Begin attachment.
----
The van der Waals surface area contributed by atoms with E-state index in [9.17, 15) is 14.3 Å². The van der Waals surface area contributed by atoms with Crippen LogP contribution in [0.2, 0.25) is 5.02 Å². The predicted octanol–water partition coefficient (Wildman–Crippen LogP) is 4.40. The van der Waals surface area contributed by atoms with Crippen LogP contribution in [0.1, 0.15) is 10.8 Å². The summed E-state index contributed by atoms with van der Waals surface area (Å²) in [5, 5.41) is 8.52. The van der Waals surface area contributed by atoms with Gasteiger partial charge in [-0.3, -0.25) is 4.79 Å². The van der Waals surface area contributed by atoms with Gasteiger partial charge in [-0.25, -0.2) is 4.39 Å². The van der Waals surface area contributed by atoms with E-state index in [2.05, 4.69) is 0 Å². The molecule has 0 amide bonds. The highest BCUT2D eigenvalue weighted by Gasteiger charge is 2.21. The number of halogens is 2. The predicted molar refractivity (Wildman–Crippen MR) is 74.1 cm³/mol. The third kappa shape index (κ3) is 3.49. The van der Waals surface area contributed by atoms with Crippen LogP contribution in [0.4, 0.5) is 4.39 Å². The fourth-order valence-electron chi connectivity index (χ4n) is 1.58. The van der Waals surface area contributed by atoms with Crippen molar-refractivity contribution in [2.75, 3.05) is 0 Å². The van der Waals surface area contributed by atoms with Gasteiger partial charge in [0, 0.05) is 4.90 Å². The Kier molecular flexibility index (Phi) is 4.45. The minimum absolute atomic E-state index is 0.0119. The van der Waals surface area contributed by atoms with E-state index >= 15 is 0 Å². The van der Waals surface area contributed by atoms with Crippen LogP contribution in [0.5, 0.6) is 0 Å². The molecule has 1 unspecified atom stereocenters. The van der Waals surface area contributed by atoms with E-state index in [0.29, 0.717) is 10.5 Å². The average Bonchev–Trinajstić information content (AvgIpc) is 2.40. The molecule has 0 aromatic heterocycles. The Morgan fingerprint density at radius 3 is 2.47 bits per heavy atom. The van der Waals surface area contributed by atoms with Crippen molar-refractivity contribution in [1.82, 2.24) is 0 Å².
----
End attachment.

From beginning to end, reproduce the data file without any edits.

The van der Waals surface area contributed by atoms with E-state index in [9.17, 15) is 14.3 Å². The van der Waals surface area contributed by atoms with Crippen LogP contribution in [0.2, 0.25) is 5.02 Å². The predicted octanol–water partition coefficient (Wildman–Crippen LogP) is 4.40. The van der Waals surface area contributed by atoms with Crippen LogP contribution in [0.1, 0.15) is 10.8 Å². The summed E-state index contributed by atoms with van der Waals surface area (Å²) in [5, 5.41) is 8.52. The van der Waals surface area contributed by atoms with Gasteiger partial charge in [-0.3, -0.25) is 4.79 Å². The van der Waals surface area contributed by atoms with Gasteiger partial charge in [-0.25, -0.2) is 4.39 Å². The van der Waals surface area contributed by atoms with E-state index in [2.05, 4.69) is 0 Å². The molecule has 0 amide bonds. The highest BCUT2D eigenvalue weighted by Gasteiger charge is 2.21. The number of halogens is 2. The predicted molar refractivity (Wildman–Crippen MR) is 74.1 cm³/mol. The third kappa shape index (κ3) is 3.49. The van der Waals surface area contributed by atoms with Crippen LogP contribution in [0.4, 0.5) is 4.39 Å². The fourth-order valence-electron chi connectivity index (χ4n) is 1.58. The van der Waals surface area contributed by atoms with Crippen molar-refractivity contribution in [2.75, 3.05) is 0 Å². The van der Waals surface area contributed by atoms with Gasteiger partial charge in [0, 0.05) is 4.90 Å². The Kier molecular flexibility index (Phi) is 4.45. The minimum absolute atomic E-state index is 0.0119. The van der Waals surface area contributed by atoms with E-state index >= 15 is 0 Å². The van der Waals surface area contributed by atoms with Crippen LogP contribution in [0.5, 0.6) is 0 Å². The molecule has 1 unspecified atom stereocenters. The van der Waals surface area contributed by atoms with E-state index in [0.29, 0.717) is 10.5 Å². The average Bonchev–Trinajstić information content (AvgIpc) is 2.40. The molecule has 0 aromatic heterocycles. The Morgan fingerprint density at radius 3 is 2.47 bits per heavy atom. The van der Waals surface area contributed by atoms with Crippen molar-refractivity contribution in [1.82, 2.24) is 0 Å².